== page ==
A variety of histopathological lesions induced by adult forms of O. fasciata were observed from the examined specimens. General lesions such as haemorrhage and congestion were visible. There were several cavities containing transverse sections of adult nematodes. Some fragments of the worms were quite recognizable including the cuticle, musculature, the intestine, and the uterus, sometimes with embryonated eggs inside. These female nematodes were surrounded with heavy infiltration of polymorphonuclear neutrophils, eosinophils and necrotic debris followed by lymphocytes, plasma cells, macrophages, epithelioid cells, multinucleated giant cells and connective tissue. With time, the adult parasites in the centre of the cavities with surrounding inflammatory cells underwent coagulative necrosis due to the deleterious effects of the parasite. Dystrophic mineralization and calcification occurred following the necrosis of the parasites (Additional file 4: Figure S3). As a result of tissue damage and necrosis, ceroid golden-yellow to brown intracellular pigment accumulated within the macrophages recruited in the damaged areas, also with fibrosis. No direct lesion attributed to O. fasciata microfilariae was found in the skin of the infected camels.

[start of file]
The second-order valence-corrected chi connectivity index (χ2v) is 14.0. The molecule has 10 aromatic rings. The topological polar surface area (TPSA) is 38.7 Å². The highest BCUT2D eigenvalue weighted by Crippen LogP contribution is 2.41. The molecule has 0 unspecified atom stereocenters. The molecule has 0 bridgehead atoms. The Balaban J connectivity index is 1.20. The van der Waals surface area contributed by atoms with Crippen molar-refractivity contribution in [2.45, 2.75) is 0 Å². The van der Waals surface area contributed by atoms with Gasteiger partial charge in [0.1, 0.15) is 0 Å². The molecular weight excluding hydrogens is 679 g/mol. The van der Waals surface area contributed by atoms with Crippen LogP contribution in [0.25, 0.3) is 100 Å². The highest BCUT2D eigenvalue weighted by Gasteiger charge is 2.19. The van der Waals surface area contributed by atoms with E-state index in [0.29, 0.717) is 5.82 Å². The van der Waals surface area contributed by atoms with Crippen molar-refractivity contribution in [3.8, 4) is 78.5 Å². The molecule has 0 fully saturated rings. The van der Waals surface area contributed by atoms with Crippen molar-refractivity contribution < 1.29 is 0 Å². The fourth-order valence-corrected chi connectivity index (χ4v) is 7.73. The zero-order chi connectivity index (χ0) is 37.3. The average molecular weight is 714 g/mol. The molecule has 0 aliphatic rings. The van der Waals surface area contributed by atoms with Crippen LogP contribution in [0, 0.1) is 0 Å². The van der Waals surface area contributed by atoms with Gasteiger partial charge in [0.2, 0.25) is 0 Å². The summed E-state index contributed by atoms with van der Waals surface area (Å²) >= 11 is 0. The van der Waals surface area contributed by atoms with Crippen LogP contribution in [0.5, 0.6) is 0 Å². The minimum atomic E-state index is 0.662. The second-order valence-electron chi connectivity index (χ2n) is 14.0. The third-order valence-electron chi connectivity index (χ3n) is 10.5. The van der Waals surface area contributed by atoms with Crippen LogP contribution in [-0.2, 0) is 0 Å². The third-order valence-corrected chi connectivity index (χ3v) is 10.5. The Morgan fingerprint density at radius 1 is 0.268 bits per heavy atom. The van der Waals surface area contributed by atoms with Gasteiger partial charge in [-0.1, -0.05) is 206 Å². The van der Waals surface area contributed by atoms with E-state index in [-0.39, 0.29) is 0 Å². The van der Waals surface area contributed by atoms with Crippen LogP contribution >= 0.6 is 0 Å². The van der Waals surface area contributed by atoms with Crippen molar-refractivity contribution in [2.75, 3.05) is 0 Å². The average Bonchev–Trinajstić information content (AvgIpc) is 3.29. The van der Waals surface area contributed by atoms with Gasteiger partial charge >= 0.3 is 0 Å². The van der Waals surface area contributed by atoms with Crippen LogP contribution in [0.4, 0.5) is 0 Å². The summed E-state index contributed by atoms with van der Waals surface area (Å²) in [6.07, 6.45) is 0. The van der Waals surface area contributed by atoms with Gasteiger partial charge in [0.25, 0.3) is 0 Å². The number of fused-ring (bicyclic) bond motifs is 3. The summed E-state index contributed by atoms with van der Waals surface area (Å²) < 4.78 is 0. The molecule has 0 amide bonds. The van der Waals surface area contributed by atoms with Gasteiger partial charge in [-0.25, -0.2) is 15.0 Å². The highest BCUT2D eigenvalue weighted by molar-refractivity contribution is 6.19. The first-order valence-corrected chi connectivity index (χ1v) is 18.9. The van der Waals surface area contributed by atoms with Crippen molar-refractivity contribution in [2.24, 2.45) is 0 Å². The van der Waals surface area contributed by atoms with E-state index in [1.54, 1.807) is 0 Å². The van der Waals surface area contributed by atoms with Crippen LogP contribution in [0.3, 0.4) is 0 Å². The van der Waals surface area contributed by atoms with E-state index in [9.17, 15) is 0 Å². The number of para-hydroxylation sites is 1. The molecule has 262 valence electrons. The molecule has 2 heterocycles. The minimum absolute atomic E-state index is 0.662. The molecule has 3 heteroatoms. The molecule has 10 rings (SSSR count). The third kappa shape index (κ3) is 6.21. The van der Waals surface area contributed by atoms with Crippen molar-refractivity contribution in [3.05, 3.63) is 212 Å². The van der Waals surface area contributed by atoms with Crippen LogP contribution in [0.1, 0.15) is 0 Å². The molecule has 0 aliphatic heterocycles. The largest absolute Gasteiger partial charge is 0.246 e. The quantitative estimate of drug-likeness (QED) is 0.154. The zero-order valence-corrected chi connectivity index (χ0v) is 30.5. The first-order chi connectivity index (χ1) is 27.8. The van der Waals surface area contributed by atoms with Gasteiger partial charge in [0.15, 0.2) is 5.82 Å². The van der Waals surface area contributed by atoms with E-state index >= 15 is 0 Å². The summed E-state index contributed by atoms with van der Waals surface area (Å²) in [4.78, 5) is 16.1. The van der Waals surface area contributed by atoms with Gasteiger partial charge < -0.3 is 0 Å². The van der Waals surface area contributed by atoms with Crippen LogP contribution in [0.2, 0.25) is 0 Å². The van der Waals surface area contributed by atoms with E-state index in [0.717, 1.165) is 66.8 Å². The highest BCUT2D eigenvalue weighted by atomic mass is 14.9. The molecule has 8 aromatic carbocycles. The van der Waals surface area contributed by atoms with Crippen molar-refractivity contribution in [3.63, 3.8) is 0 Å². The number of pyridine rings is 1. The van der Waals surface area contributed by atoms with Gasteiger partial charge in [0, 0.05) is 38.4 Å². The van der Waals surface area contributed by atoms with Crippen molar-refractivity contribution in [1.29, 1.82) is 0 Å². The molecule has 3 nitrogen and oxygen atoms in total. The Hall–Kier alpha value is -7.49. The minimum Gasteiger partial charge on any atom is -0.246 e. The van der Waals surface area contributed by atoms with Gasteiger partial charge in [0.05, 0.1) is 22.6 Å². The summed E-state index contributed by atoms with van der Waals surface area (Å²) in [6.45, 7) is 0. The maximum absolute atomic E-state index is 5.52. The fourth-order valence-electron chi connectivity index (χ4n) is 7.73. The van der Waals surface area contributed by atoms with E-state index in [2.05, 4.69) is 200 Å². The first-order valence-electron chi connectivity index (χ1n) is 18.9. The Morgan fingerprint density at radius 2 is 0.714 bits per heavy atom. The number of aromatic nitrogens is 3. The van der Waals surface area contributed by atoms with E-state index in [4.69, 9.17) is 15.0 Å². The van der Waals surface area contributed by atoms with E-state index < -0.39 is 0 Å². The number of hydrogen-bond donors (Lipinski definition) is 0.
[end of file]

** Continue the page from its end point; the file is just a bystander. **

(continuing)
PCR and sequencing

Nucleotide sequences of 12S rRNA and cox1 genes of the microfilariae that were used for SEM confirmed their identification as O. fasciata. The sequences were deposited in the GenBank database under the accession numbers: MT002817 (cox1) and MN985127-MN985128 (12S rDNA). BLASTn results for both gene loci revealed that O. fasciata in this region had 99% similarity with isolated nematodes from dromedary camels in Iran (GenBank: MG188678-MG188679) and Saudi Arabia (GenBank: DQ523744), and 100% identity with a nematode from a Bactrian camel in China (GenBank: JQ316672).